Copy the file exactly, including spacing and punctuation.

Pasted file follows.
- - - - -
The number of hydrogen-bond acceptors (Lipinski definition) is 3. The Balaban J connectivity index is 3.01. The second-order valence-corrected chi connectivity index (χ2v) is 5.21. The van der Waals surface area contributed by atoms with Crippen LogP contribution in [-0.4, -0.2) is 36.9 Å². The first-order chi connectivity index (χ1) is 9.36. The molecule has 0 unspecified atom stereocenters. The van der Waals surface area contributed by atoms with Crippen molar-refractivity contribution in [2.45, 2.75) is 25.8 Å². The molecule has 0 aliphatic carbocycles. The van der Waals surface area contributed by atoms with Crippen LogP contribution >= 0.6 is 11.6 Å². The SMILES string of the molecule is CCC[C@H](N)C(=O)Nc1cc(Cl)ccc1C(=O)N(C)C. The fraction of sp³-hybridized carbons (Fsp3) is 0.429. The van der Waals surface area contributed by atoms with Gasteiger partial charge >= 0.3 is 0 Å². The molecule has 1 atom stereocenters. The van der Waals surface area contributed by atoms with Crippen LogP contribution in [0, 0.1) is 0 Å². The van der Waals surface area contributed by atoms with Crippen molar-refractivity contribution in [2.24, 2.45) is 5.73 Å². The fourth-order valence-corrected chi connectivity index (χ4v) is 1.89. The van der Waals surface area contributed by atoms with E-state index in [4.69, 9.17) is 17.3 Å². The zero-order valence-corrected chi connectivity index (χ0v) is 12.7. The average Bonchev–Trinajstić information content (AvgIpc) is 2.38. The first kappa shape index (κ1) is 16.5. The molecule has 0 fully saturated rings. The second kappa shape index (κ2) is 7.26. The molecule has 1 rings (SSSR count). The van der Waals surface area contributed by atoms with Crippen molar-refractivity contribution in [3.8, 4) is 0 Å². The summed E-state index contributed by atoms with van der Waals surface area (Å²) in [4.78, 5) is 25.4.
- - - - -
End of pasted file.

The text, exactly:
The number of hydrogen-bond acceptors (Lipinski definition) is 3. The Balaban J connectivity index is 3.01. The second-order valence-corrected chi connectivity index (χ2v) is 5.21. The van der Waals surface area contributed by atoms with Crippen LogP contribution in [-0.4, -0.2) is 36.9 Å². The first-order chi connectivity index (χ1) is 9.36. The molecule has 0 unspecified atom stereocenters. The van der Waals surface area contributed by atoms with Crippen molar-refractivity contribution in [2.45, 2.75) is 25.8 Å². The molecule has 0 aliphatic carbocycles. The van der Waals surface area contributed by atoms with Crippen LogP contribution >= 0.6 is 11.6 Å². The SMILES string of the molecule is CCC[C@H](N)C(=O)Nc1cc(Cl)ccc1C(=O)N(C)C. The fraction of sp³-hybridized carbons (Fsp3) is 0.429. The van der Waals surface area contributed by atoms with Gasteiger partial charge >= 0.3 is 0 Å². The molecule has 1 atom stereocenters. The van der Waals surface area contributed by atoms with Crippen LogP contribution in [0, 0.1) is 0 Å². The van der Waals surface area contributed by atoms with Crippen molar-refractivity contribution in [2.24, 2.45) is 5.73 Å². The fourth-order valence-corrected chi connectivity index (χ4v) is 1.89. The van der Waals surface area contributed by atoms with E-state index in [4.69, 9.17) is 17.3 Å². The zero-order valence-corrected chi connectivity index (χ0v) is 12.7. The average Bonchev–Trinajstić information content (AvgIpc) is 2.38. The first kappa shape index (κ1) is 16.5. The molecule has 0 fully saturated rings. The second kappa shape index (κ2) is 7.26. The molecule has 1 rings (SSSR count). The van der Waals surface area contributed by atoms with Crippen molar-refractivity contribution in [3.8, 4) is 0 Å². The summed E-state index contributed by atoms with van der Waals surface area (Å²) in [4.78, 5) is 25.4.